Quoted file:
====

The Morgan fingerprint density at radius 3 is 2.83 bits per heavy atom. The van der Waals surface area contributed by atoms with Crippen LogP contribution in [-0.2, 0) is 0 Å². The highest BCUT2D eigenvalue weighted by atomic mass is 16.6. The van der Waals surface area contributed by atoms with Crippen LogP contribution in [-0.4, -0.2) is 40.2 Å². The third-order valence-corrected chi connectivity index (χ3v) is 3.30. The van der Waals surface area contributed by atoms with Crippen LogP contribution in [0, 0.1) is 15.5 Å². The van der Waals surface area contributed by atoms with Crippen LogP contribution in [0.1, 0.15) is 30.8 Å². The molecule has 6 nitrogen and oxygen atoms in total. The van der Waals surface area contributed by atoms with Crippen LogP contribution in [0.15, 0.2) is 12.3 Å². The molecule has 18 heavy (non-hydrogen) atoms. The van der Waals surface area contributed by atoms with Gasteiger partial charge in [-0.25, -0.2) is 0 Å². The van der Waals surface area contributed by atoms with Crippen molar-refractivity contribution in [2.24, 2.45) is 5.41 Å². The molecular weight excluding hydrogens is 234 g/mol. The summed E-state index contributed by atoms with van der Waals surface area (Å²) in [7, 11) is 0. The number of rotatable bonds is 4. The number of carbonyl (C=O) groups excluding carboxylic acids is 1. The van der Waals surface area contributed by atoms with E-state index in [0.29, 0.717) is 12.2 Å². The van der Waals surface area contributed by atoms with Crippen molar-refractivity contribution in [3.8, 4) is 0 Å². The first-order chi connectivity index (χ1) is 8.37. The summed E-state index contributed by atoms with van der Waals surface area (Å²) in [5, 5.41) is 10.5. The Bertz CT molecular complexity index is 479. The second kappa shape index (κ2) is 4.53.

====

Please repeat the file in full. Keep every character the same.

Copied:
The Morgan fingerprint density at radius 3 is 2.83 bits per heavy atom. The van der Waals surface area contributed by atoms with Crippen LogP contribution in [-0.2, 0) is 0 Å². The highest BCUT2D eigenvalue weighted by atomic mass is 16.6. The van der Waals surface area contributed by atoms with Crippen LogP contribution in [-0.4, -0.2) is 40.2 Å². The third-order valence-corrected chi connectivity index (χ3v) is 3.30. The van der Waals surface area contributed by atoms with Crippen LogP contribution in [0, 0.1) is 15.5 Å². The van der Waals surface area contributed by atoms with Crippen LogP contribution in [0.1, 0.15) is 30.8 Å². The molecule has 6 nitrogen and oxygen atoms in total. The van der Waals surface area contributed by atoms with Crippen LogP contribution in [0.15, 0.2) is 12.3 Å². The molecule has 18 heavy (non-hydrogen) atoms. The van der Waals surface area contributed by atoms with Gasteiger partial charge in [-0.25, -0.2) is 0 Å². The van der Waals surface area contributed by atoms with Crippen molar-refractivity contribution in [2.24, 2.45) is 5.41 Å². The molecular weight excluding hydrogens is 234 g/mol. The summed E-state index contributed by atoms with van der Waals surface area (Å²) in [7, 11) is 0. The number of rotatable bonds is 4. The number of carbonyl (C=O) groups excluding carboxylic acids is 1. The van der Waals surface area contributed by atoms with E-state index in [0.29, 0.717) is 12.2 Å². The van der Waals surface area contributed by atoms with Crippen molar-refractivity contribution in [3.8, 4) is 0 Å². The first-order chi connectivity index (χ1) is 8.37. The summed E-state index contributed by atoms with van der Waals surface area (Å²) in [5, 5.41) is 10.5. The Bertz CT molecular complexity index is 479. The second kappa shape index (κ2) is 4.53.